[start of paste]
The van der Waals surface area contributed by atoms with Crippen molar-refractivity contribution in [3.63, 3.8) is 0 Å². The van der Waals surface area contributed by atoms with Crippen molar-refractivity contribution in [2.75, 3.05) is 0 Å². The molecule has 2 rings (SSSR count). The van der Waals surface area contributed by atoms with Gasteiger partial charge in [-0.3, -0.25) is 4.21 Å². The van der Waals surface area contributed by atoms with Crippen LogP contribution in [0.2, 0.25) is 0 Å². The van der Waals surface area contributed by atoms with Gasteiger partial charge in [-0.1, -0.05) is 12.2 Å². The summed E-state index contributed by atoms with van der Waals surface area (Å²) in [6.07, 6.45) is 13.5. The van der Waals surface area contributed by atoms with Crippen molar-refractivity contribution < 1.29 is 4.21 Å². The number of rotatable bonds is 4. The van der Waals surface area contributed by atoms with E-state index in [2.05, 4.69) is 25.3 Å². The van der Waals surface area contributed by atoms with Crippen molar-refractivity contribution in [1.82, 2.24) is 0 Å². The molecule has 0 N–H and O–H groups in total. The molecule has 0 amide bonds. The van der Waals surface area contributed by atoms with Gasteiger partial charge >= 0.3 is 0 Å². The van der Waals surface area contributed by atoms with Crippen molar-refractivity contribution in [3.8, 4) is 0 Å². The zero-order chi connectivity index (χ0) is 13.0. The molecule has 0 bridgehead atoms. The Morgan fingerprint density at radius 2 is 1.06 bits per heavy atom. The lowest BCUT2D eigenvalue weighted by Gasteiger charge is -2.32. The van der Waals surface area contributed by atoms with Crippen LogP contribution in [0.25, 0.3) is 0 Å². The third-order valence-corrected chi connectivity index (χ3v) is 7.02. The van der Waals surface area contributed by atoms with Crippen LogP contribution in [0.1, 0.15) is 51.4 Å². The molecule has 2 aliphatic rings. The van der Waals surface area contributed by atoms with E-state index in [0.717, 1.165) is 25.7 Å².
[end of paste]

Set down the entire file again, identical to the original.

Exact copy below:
The van der Waals surface area contributed by atoms with Crippen molar-refractivity contribution in [3.63, 3.8) is 0 Å². The van der Waals surface area contributed by atoms with Crippen molar-refractivity contribution in [2.75, 3.05) is 0 Å². The molecule has 2 rings (SSSR count). The van der Waals surface area contributed by atoms with Gasteiger partial charge in [-0.3, -0.25) is 4.21 Å². The van der Waals surface area contributed by atoms with Crippen LogP contribution in [0.2, 0.25) is 0 Å². The van der Waals surface area contributed by atoms with Gasteiger partial charge in [-0.1, -0.05) is 12.2 Å². The summed E-state index contributed by atoms with van der Waals surface area (Å²) in [6.07, 6.45) is 13.5. The van der Waals surface area contributed by atoms with Crippen molar-refractivity contribution < 1.29 is 4.21 Å². The number of rotatable bonds is 4. The van der Waals surface area contributed by atoms with E-state index in [2.05, 4.69) is 25.3 Å². The van der Waals surface area contributed by atoms with Crippen molar-refractivity contribution in [1.82, 2.24) is 0 Å². The molecule has 0 N–H and O–H groups in total. The molecule has 0 amide bonds. The van der Waals surface area contributed by atoms with Gasteiger partial charge >= 0.3 is 0 Å². The van der Waals surface area contributed by atoms with Crippen molar-refractivity contribution in [3.8, 4) is 0 Å². The zero-order chi connectivity index (χ0) is 13.0. The molecule has 0 bridgehead atoms. The Morgan fingerprint density at radius 2 is 1.06 bits per heavy atom. The lowest BCUT2D eigenvalue weighted by Gasteiger charge is -2.32. The van der Waals surface area contributed by atoms with Crippen LogP contribution in [0.25, 0.3) is 0 Å². The third-order valence-corrected chi connectivity index (χ3v) is 7.02. The van der Waals surface area contributed by atoms with Crippen LogP contribution in [0.1, 0.15) is 51.4 Å². The molecule has 2 aliphatic rings. The van der Waals surface area contributed by atoms with E-state index in [0.717, 1.165) is 25.7 Å².